Option’s Intrinsic Value
It is important to note that the very intrinsic value of a call option rests upon the strike price embedded within it. Subtracting this strike price from the current market price determines the gain to be made, and hence its intrinsic value.
In the case where the market price is lower than the strike price, exercising the call would result in a loss, and thus at that point its intrinsic value would be negative.

Option’s Time Value
Similarly, a call’s time value is also influenced by its strike price. This is because the more time elapses, the likelihood of the option being profitable would be impacted directly.
For example, if a strike price is the above market price, the call would not be profitable to exercise. And the closer the expiry date of the option approaches, the lower the chance of the market shifting to a more profitable position for the option.

Probability of exercising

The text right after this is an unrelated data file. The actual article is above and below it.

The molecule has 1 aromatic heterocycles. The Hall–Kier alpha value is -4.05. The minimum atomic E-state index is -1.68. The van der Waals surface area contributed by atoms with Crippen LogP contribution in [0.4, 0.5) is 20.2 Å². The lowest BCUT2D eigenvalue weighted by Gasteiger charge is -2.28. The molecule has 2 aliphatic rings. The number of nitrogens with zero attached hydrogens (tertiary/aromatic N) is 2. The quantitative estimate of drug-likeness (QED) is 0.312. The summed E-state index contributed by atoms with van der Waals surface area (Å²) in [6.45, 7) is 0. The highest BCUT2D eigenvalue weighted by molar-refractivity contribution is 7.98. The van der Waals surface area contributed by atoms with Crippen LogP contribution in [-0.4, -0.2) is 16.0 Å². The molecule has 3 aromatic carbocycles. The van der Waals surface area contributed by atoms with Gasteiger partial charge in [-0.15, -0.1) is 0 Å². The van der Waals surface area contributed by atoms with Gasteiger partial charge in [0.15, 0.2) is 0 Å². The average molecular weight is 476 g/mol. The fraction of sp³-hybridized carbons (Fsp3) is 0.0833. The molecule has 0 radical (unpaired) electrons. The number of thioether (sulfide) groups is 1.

Just like strike value determines intrinsic and time value, it also plays a major role in whether the call would be exercised at all. If the call option strike price is unrealistically unprofitable it may never come to use at all.
This is why strike prices must be set in light of actual market realities and projections. It would have minimal demand if market players see no utility in holding it.
Types of Strike Prices
Now that we have laid out a comprehensive answer to the question, ‘what is a strike price in options trading?’, we move on to enrich our understanding by looking at the various types, that are common in derivative lingo. These are as follows:

In the Money (ITM)
The strike price is said to be ‘in the money’ when it is profitable in relation to the spot price. In the case of call options, the strike price will be in the money so as long as it is below the spot price, making it economically valuable to its holder.